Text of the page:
how-long-does-it-take-to-grow-strawberries

How Long to Grow Strawberries?

Strawberries may be sensitive to day length and some can bear twice a year. These qualities make a difference in when they fruit. You can grow them from seeds, runners or transplants, which also affects fruiting. Climate and weather can also affect the rate at which the berries ripen, and so can your cultural practices.

About Strawberries

Strawberries are perennial plants that spread primarily by developing runners and can be grown in most USDA Zones. In the wild, this means the patch gradually expands outward, while older plants in the center die off. Some gardeners allow the row to travel across the garden, while others replace the plants after a few years. Still, others plant a new row each year, harvest the old row and then turn it under.

Strawberry Types

Domesticated strawberry plants are available in three types. Each fruits differently. They are:

  • June bearers – Sensitive to day length, these develop buds in autumn and fruit the following spring.
  • Everbearers – Long summer days and short autumn days promote two bud sets; the plants bear fruit in spring and summer.
  • Day-Neutrals – these will flower and set fruit continuously with temperatures between 35 and 85°F (2 and 29°C).

The Speed of a Strawberry

Most strawberry plants will grow to about 12 inches in height. It takes about two months for an established plant to reach that height from the moment it breaks dormancy in the spring. A newly planted seedling will take about six months to reach that same height. It takes about two or three weeks for strawberry seeds to germinate, and then an additional six months to mature.

Growing From Seed

Strawberries can be grown from seeds, although most gardeners don’t bother as it may take up to two years for fruit. However, if you are trying to hybridize strawberries, are concerned about spreading disease from your current plants, or just want a challenge, you can try it. You should cold stratify for three or four weeks before sowing the seeds. Start seeds in December to plant seedlings in early spring.

Fall Planting

If you buy plants from a grower or nursery, they are often available in the fall. Planted in early fall (in mild climates), these strawberries will become well-established and may bear some berries the next spring or summer, depending on what type they are. However, pinching off the blossoms will allow plants to develop runners and fill in the bed for a much larger harvest the next year.

Spring Planting

You can also plant in spring about six weeks before the last spring frost. In this case, you must pinch off blossoms, as otherwise the plants will not develop properly and future crops will be much smaller. If your variety is one of the more vigorous types, you should also pinch off about half the runners. This promotes a much better crop the following year as energy goes to the mother plant.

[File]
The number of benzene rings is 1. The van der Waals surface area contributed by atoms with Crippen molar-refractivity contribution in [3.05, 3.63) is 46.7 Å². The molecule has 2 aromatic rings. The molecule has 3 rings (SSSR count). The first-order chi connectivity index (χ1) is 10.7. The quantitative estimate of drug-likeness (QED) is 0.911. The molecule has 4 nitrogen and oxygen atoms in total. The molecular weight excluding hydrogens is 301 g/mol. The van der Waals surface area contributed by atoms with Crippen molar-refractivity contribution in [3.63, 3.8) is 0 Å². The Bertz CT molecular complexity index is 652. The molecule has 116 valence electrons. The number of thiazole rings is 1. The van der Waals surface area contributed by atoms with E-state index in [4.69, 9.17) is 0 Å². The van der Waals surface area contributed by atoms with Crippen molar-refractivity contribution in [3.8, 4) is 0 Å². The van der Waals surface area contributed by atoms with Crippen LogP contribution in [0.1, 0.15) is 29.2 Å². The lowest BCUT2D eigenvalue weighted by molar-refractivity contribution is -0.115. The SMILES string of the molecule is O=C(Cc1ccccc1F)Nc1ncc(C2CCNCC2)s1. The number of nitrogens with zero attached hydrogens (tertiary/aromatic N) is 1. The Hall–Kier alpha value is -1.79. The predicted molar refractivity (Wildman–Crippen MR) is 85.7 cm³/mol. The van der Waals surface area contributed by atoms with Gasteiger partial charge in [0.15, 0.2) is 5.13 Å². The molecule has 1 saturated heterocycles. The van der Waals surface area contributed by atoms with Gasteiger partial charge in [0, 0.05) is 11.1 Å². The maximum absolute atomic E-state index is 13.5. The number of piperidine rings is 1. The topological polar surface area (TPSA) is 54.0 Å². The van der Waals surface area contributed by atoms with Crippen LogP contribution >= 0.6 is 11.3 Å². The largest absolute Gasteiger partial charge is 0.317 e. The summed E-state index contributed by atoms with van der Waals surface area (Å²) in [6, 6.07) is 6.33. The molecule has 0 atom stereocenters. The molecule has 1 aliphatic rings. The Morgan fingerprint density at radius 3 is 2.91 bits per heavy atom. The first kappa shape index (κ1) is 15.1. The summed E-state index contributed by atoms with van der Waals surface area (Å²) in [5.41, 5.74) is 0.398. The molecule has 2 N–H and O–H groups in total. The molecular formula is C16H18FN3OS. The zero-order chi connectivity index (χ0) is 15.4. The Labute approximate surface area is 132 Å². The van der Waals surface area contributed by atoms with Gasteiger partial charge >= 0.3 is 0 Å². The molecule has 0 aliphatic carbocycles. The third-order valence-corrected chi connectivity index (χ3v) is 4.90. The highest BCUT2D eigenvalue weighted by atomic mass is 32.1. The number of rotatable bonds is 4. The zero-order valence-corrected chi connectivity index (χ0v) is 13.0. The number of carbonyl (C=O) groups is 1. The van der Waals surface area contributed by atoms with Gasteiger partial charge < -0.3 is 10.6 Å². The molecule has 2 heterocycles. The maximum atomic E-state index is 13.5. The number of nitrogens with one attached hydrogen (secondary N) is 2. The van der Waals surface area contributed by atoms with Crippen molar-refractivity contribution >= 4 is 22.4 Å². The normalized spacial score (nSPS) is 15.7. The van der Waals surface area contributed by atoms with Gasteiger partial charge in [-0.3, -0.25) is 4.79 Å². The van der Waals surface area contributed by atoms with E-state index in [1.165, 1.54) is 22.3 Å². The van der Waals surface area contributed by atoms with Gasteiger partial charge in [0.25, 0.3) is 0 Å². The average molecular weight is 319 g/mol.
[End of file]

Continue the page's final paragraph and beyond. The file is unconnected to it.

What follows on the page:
The Matted Row System

Some gardeners plant seedlings and simply let them grow until they fill the bed. Although they pinch off blossoms the first year, they don’t pinch off runners. The second year, all of the plants in the bed will produce berries. A matted row system tends to work best with strawberries that make lots of runners. You get no berries the first year, but lots of berries the second year.

June Bearing Strawberries

June bearers are the most common type grown. This group is classified into early-, mid- and late-season types. The plants typically bear over two to three weeks. Blossoms appear in April and fruit appears four to six weeks later. Early types bear fruit for about 14 days, followed by mid-season types about a week later and late season types two weeks later. Select multiple types for the longest harvest.

Everbearing Strawberries

Everbearers actually have two main flushes of blooms and berries. A few varieties may produce a third crop. Once day length reaches 12 hours, the plants will begin to set flower buds. Buds that develop in late spring and early summer become the berries for the later summer and fall crops. Buds that develop in late summer and fall produce berries the next spring.

Day-Neutral Strawberries

These plants are dependent on temperature rather than day length. As long as temperatures remain within their desired range of 35 to 85°F (2 to 29°C), they will set buds and, about six weeks later, produce fruit. They are not as productive as June bearers and do better in a maritime climate. Once temperatures rise, they stop producing for the year.